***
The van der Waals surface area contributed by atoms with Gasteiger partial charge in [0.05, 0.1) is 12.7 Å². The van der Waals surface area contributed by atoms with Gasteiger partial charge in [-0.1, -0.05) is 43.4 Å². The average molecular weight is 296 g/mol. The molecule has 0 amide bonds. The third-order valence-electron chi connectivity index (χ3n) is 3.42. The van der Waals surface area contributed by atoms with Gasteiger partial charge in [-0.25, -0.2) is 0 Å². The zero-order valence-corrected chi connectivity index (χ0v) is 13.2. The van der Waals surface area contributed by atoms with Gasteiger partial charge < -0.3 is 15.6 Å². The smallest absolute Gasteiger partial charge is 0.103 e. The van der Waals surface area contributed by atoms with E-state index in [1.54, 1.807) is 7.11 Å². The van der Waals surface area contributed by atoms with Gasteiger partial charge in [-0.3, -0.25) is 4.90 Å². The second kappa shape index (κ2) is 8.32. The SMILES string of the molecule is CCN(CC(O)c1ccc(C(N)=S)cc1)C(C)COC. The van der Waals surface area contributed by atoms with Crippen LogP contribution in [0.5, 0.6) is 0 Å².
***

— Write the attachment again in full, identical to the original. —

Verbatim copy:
The van der Waals surface area contributed by atoms with Gasteiger partial charge in [0.05, 0.1) is 12.7 Å². The van der Waals surface area contributed by atoms with Gasteiger partial charge in [-0.1, -0.05) is 43.4 Å². The average molecular weight is 296 g/mol. The molecule has 0 amide bonds. The third-order valence-electron chi connectivity index (χ3n) is 3.42. The van der Waals surface area contributed by atoms with Gasteiger partial charge in [-0.25, -0.2) is 0 Å². The zero-order valence-corrected chi connectivity index (χ0v) is 13.2. The van der Waals surface area contributed by atoms with Gasteiger partial charge < -0.3 is 15.6 Å². The smallest absolute Gasteiger partial charge is 0.103 e. The van der Waals surface area contributed by atoms with E-state index in [1.54, 1.807) is 7.11 Å². The van der Waals surface area contributed by atoms with Gasteiger partial charge in [-0.3, -0.25) is 4.90 Å². The second kappa shape index (κ2) is 8.32. The SMILES string of the molecule is CCN(CC(O)c1ccc(C(N)=S)cc1)C(C)COC. The van der Waals surface area contributed by atoms with Crippen LogP contribution in [0.5, 0.6) is 0 Å².